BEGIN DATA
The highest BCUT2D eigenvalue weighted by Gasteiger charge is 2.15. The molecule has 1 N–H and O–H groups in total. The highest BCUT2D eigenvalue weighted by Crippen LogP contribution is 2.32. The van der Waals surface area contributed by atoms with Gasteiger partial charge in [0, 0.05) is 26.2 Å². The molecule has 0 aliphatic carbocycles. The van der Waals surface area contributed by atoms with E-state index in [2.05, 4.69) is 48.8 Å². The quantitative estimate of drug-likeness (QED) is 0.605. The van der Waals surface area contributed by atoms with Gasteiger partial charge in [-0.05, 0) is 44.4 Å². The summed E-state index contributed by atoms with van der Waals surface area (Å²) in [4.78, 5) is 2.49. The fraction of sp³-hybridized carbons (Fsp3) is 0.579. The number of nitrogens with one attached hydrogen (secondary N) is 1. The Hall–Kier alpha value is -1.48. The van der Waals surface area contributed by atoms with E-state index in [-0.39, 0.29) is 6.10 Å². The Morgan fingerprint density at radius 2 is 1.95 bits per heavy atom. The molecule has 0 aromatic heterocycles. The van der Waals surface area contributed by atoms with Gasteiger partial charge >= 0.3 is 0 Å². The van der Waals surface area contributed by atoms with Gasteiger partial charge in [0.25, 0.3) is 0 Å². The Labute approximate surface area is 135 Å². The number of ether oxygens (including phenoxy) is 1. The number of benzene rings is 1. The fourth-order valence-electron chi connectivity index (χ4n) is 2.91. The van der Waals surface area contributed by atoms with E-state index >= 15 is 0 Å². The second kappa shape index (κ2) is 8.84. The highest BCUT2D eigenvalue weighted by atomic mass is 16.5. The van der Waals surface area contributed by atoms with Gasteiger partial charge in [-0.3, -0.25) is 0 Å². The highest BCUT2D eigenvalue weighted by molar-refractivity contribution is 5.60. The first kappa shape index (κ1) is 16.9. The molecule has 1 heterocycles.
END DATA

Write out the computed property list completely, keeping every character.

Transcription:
The highest BCUT2D eigenvalue weighted by Gasteiger charge is 2.15. The molecule has 1 N–H and O–H groups in total. The highest BCUT2D eigenvalue weighted by Crippen LogP contribution is 2.32. The van der Waals surface area contributed by atoms with Gasteiger partial charge in [0, 0.05) is 26.2 Å². The molecule has 0 aliphatic carbocycles. The van der Waals surface area contributed by atoms with E-state index in [2.05, 4.69) is 48.8 Å². The quantitative estimate of drug-likeness (QED) is 0.605. The van der Waals surface area contributed by atoms with Gasteiger partial charge in [-0.05, 0) is 44.4 Å². The summed E-state index contributed by atoms with van der Waals surface area (Å²) in [4.78, 5) is 2.49. The fraction of sp³-hybridized carbons (Fsp3) is 0.579. The number of nitrogens with one attached hydrogen (secondary N) is 1. The Hall–Kier alpha value is -1.48. The van der Waals surface area contributed by atoms with E-state index in [-0.39, 0.29) is 6.10 Å². The Morgan fingerprint density at radius 2 is 1.95 bits per heavy atom. The molecule has 0 aromatic heterocycles. The van der Waals surface area contributed by atoms with Gasteiger partial charge >= 0.3 is 0 Å². The van der Waals surface area contributed by atoms with Gasteiger partial charge in [0.25, 0.3) is 0 Å². The Labute approximate surface area is 135 Å². The number of ether oxygens (including phenoxy) is 1. The number of benzene rings is 1. The fourth-order valence-electron chi connectivity index (χ4n) is 2.91. The van der Waals surface area contributed by atoms with E-state index >= 15 is 0 Å². The second kappa shape index (κ2) is 8.84. The highest BCUT2D eigenvalue weighted by atomic mass is 16.5. The van der Waals surface area contributed by atoms with Gasteiger partial charge in [-0.3, -0.25) is 0 Å². The highest BCUT2D eigenvalue weighted by molar-refractivity contribution is 5.60. The first kappa shape index (κ1) is 16.9. The molecule has 1 heterocycles.